Humans can smell fear and disgust, and the emotions are contagious, according to a new study.
The findings, published in the journal Psychological Science, suggest that humans communicate via smell just like animals.
Researchers had male participants watch movies that either induced feelings of fear, or feelings of disgust. For the two days before, they were told to be very careful about smell contamination - meaning they couldn't eat smelly foods, drink alcohol, smoke, exercise a lot or use their own hygiene or detergents.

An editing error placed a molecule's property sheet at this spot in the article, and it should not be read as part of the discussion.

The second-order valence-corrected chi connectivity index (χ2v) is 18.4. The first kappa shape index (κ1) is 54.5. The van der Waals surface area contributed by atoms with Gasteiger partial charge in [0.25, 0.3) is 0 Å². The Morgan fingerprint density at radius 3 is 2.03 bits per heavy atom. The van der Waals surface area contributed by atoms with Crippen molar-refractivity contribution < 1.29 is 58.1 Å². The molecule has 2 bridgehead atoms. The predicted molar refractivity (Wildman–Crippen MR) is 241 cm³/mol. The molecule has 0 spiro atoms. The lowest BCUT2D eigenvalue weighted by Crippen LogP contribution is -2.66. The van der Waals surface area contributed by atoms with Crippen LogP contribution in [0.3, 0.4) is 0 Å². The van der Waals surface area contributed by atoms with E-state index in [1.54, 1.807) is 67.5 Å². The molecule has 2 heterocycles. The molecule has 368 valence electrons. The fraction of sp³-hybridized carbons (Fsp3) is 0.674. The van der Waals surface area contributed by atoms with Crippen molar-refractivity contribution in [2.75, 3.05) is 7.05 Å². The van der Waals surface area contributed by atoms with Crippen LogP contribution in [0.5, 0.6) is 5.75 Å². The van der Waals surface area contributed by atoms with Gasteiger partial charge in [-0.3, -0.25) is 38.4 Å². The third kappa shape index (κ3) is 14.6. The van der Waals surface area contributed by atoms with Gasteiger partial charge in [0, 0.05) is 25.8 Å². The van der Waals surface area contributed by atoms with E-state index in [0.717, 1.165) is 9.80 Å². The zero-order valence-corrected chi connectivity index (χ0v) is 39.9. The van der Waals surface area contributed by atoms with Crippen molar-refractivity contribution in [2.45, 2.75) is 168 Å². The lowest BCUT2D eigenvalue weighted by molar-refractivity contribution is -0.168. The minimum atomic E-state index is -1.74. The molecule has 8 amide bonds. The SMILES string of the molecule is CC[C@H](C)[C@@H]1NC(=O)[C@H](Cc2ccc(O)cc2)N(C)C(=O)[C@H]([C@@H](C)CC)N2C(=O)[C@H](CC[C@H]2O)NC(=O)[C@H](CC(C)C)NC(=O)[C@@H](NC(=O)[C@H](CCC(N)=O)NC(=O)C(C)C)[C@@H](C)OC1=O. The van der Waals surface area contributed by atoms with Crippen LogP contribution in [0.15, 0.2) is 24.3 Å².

After the male study participants watched the movies, the researchers gathered samples of sweat from them. Then, female study participants were exposed to their sweat as they carried out a task, with their facial expressions and eye movements monitored.
Researchers found that the women's facial expressions and eye movements were indicative of the kind of sweat they smelled - when they smelled the sweat taken from men watching the scary movie, they looked fearful.
Think dogs know when you're scared? Perhaps we all do, and it's all in our sweat.